[There] may be instances arising in the future where persons are wrongfully detained in places unknown to those who would apply for habeas corpus in their behalf [so a U.S. court can determine if they’re legally held]. . . . These dangers may seem unreal in the United States. But the experience of less fortunate countries should serve as a warning . . . —Ahrens v. Clark, U.S. Supreme Court, 1948, Justice Wiley Blount Rutledge dissenting
Often they were led away in the middle of the night, with bags over their heads and no explanation. Many people have said that when they asked soldiers where their family members were being taken, they were told to shut up. A few hundred women have also been detained. And complicating the families’ searches, there are several major prisons and hundreds of smaller jails and bases across Iraq. —Jeffrey Gettleman, The New York Times, March 7, 2004
It was the CIA that first asked Donald Rumsfeld in late 2001 for guidance in techniques for interrogating purported terrorists who were hard to crack. There followed the 2002 Justice Department and the 2003 Pentagon advisories telling interrogators, not only those with the CIA, how to torture prisoners, thereby extracting information while bypassing American law and international treaties we have signed.
However, amid all the hundreds of pages hurriedly released by the Bush administration in June as a cover-up for those memoranda, there are no references to any official regulations applying to the thousands of prisoners being vigorously questioned in the many American secret interrogation centers around the world, because the government does not admit they exist. (See my column last week, “The Ghost Prisoners,” July 21-27.)
But on May 6, the Federation of American Scientists—as noted by Human Rights First—told the Information Security Oversight Office that “The executive order that governs national security classification states that ‘In no case shall information be classified in order to . . . conceal violations of law.’ ”
We already know, thanks to a low-level whistle-blower, soldier-specialist Joseph Darby, of egregious violations of American and international law at Abu Ghraib prison in Iraq. But we have no idea what is happening to the huge number of ghost prisoners for whom no American captors are accountable. They all have disappeared.
If the Supreme Court is to be these prisoners’ last resort for their re-entry from invisibility, the Court must mandate, if Congress doesn’t, what Human Rights First emphasizes in its report “Ending Secret Detentions”:
“What we are calling for is an official accounting—to Congress and to the International Committee of the Red Cross—of the number, nationality, legal status, and place of detention of all those the United States currently holds.
“We ask that all of these places of detention be acknowledged and open to inspection by the ICRC, and that the names of all detainees be made available promptly to the ICRC and to others with a legitimate interest in this information.. . . Trust [in the president] is plainly no longer enough.”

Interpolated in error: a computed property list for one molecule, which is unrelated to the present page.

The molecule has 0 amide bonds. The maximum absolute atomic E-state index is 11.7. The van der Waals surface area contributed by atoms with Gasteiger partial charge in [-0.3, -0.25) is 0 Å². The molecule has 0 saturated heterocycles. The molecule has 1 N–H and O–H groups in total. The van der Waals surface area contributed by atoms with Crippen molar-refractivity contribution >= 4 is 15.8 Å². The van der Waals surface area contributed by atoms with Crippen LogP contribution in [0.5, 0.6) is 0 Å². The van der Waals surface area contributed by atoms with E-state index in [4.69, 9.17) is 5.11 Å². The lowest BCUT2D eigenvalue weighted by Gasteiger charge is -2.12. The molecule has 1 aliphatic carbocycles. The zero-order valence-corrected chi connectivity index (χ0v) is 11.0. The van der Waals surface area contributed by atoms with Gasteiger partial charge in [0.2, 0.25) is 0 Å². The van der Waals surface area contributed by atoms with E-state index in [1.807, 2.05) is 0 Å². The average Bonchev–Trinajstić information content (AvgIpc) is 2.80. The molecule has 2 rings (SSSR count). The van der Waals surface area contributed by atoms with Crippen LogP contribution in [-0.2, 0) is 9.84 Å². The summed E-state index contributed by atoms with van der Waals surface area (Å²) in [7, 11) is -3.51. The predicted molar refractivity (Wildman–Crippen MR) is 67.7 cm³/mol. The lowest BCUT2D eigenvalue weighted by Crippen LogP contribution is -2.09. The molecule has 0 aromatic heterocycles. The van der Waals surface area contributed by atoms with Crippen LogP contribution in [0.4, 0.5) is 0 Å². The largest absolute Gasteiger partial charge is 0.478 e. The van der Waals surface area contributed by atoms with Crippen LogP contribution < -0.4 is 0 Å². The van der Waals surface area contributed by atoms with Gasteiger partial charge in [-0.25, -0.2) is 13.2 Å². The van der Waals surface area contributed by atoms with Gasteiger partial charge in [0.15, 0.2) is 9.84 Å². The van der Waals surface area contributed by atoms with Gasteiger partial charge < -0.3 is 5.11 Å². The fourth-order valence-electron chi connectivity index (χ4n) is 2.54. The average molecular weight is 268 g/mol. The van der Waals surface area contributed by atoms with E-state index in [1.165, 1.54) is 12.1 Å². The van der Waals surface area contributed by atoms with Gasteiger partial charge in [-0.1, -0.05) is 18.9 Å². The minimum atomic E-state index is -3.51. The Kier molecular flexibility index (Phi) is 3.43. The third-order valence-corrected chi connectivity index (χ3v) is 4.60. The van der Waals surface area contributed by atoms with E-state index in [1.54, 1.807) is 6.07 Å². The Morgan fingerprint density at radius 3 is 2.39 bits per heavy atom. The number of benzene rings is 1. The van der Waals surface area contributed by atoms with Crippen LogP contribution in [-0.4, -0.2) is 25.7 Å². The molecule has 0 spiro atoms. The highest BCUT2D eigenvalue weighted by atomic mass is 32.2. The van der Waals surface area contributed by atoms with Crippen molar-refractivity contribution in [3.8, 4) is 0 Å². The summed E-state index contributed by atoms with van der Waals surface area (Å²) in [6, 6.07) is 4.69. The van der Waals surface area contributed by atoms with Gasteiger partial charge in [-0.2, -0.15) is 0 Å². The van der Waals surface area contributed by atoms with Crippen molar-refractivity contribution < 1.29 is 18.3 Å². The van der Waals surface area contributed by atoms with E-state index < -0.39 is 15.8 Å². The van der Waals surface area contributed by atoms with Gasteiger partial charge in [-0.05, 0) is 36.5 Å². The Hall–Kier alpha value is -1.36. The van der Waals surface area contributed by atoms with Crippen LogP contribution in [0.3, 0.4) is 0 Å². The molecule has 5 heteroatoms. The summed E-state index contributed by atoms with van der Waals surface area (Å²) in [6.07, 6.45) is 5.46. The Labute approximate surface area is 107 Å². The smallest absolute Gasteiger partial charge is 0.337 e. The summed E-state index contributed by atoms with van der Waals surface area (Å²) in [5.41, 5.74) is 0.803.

Although we know something of the roundup of detainees in Iraq, how little their families of them know is underlined in a March 7, 2004, New York Times report by Jeffrey Gettleman about those who have also disappeared.
“Sabrea Kudi cannot find her son. He was taken by American soldiers nearly nine months ago, and there has been no trace of him since. ‘I’m afraid he’s dead,’ Ms. Kudi said.
“Lara Waad cannot find her husband. He was arrested in a raid, too. ‘I had God—and I had him,’ she said. ‘Now I am alone.’ . . .
“Ms. Kudi, whose son, Muhammad, was detained nearly nine months ago, has been to Abu Ghraib more than 20 times. The huge prison is the center of her continuing odyssey through military bases, jails, assistance centers, hospitals and morgues. She said she had been shoved by soldiers and chased by dogs.
” ‘If they want to kill me, kill me,’ Ms. Kudi said. ‘Just give me my son.’ ”
Human Rights First’s report ends, “U.S. policies that promote secrecy and lack of accountability have encouraged authoritarian regimes around the globe to commit abuses in the name of counterterrorism.”
Among the examples cited: “in Zimbabwe (where President Mugabe, while voicing agreement with the Bush administration’s policies in the ‘war on terrorism,’ declared foreign journalists and others critical of his regime ‘terrorists’ and suppressed their work).”
And “in China (where the Chinese government charged a peaceful political activist with terrorism and sentenced him to life in prison, leading the U.S. State Department to note ‘with particular concern the charge of terrorism in this case, given the apparent lack of evidence [and] due process.’ ” The Chinese Communist leadership must have snickered at this rebuke from the Bush administration).
Another example: “in Eritrea (where the governing party arrested 11 political opponents, has held them incommunicado and without charge, and defended its actions as being consistent with United States actions after September 11).” (Emphasis is added.)
While Congress and our courts ignore our own ghost prisoners, the Associated Press reported on July 13: “The International Red Cross . . . fears U.S. officials are holding terror suspects secretly in locations across the world. The Geneva Conventions on the conduct of warfare require the United States to give the Red Cross access to prisoners of war and other detainees.”
How long before the Senate Judiciary Committee demands that John Ashcroft and Donald Rumsfeld reveal the names and locations of those thousands of ghost prisoners? Does Kerry care?
See you in a month.
This article from the Village Voice Archive was posted on July 20, 2004